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When I first heard about the Yamaha THR, it was through the medium of Youtube. At the time nobody really seemed to know what the hell it was, the best bloggers from the shredosphere had never heard of it.
We later found out that this was partly due to a long-term marketing strategy, and partly due to a problem in sourcing the power supply, but alas, the THR was ready to be shown to the world at the 2012 NAMM show.
If anybody saw my video/news item on the amp from the show, then you’ll know that I’m in love with it for a number of reasons, but let me first just get a few things straight:
Just to expand on that last point, you might have a big Mesa amp for the stage, an old Fender combo for the studio, and the Yamaha THR is designed for your house. It doubles up as an interface, so it’s also perfect for home recording.
As you can hear from the video review, it sounds really (really really really) good. For the price of the damn thing you just can not go wrong, you might be wondering why I’m so excited about it, but my job sees me exposed to a lot of modelling equipment, and none have come so close to sounding like the real thing as the THR has.
It responds like a valve amp, the gain and master knobs change the signature of the tone as they would on a valve amp. Obviously you don’t quite get the character of an analogue circuit, but Yamaha more than make up for this with the range of distortion tones on offer, as well as the high quality effects.
The crunch setting is my favourite, it sounds authentically British, I could stand at the front of a stage, strum one chord, and it would shake the rafters (if it was miked up properly of course). There are no nasty harmonics in any of the distortion voices, in fact, the only odd harmonics come from the modern high gain setting. The small speakers simply can’t carry the low-end sufficiently, so you get the effect of a double distortion in the sub frequencies. At lower volumes this problem disappears though.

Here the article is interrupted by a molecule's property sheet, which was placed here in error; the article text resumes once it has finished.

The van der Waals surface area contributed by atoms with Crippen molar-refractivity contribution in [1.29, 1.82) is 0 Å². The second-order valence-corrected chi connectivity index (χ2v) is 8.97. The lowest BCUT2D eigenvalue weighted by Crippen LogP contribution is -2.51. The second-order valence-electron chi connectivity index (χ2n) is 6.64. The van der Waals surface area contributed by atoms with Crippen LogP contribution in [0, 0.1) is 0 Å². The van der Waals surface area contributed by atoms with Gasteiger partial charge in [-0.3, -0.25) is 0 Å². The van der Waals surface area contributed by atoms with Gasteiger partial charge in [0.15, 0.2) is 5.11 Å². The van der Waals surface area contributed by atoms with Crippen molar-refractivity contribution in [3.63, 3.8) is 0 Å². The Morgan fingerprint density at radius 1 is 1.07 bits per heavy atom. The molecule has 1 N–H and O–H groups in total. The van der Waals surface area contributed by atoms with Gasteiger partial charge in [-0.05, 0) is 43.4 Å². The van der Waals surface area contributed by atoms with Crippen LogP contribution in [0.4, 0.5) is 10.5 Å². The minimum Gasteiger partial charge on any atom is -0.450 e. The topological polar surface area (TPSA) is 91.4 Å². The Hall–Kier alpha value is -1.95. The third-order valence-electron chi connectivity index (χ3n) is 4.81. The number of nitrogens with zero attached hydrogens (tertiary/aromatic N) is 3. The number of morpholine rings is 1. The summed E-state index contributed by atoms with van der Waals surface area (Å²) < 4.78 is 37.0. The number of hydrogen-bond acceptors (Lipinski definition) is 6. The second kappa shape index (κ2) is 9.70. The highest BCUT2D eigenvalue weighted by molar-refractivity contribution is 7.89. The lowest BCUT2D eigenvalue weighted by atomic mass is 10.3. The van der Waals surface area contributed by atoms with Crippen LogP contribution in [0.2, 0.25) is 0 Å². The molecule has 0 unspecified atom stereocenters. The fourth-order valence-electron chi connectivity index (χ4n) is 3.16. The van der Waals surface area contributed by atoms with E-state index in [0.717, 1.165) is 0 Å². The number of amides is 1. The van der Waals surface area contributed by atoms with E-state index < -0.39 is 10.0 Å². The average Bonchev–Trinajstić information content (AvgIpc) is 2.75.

The British high gain setting sounds great on Gary Moore style solos, if you’re a fan of the squeaky bluesbreaker sound then you will have a big grin on your face when you plug into the THR. It really just makes you want to jam out.
I could talk about each individual voicing, but there really isn’t any point. You would be better off listening to the demonstration of each voicing in the review and making up your own mind, I think you’ll sympathise with my creepy and slightly worrying love for the inanimate object.
Basically, plug into one, turn your back to it, and imagine you are playing on your favourite amp. The response is there, the break up changes with your dynamics, it’s got the goods.
On to the effects, they’re all great, enough said. Haters might say that they could be more flexible, but these are effects nabbed from some high-end Yamaha mixers, at least they sound good, and they are enough to inspire a riff or two. Anybody who wants to use effects seriously will have their own rig anyway. No need to discuss that point any further.
Did I mention that it’s also an interface? Yes I did, but I didn’t say that it comes bundled with a version of Cubase, so that you can plug directly into your computer via USB and track your ideas down into a DAW.
There is also an editor for the THR, you can download the editor and programme your own sounds, Yamaha really do have all bases covered. Add this to the auxiliary input (complete with its own volume dial) for plugging in MP3 players, the three band EQ, on board tuner, and the fact that you can also plug a bass or an acoustic guitar into the amp, and you’ve got yourself a pretty impressive little amp for £299.99.
There is only one issue, but I guess the amp would have to sell for considerably more if this issue were to be fixed. A speaker output would mean I could gig this amp, and after lugging around some hefty amps in my time, it would make a nice change to carry around a 4kg amp.
They’ve designed it to be pretty, so that your significant other will let you have it in the living room, but this also means that it would look cool on stage, sitting on top of a 1x12 cab. Please Yamaha, please make one with a speaker output!
Yamaha have nailed the sound, they’ve nailed the functionality, and they’ve nailed the size of the little fella, but the speakers are just a bit teeny. Whilst they sound phenomenal on some settings, it’s not an amp for chugging drop C riffs, but would you expect something that looks like a valve radio to be good for death metal?
If you are looking to buy, then this is a recommended purchase in its category.
Available now THR-10 £299.99/ $469.99 - street price significantly less.
Bass Station II-style paraphonic analogue synth with 3 sequencer tracks and 32 pads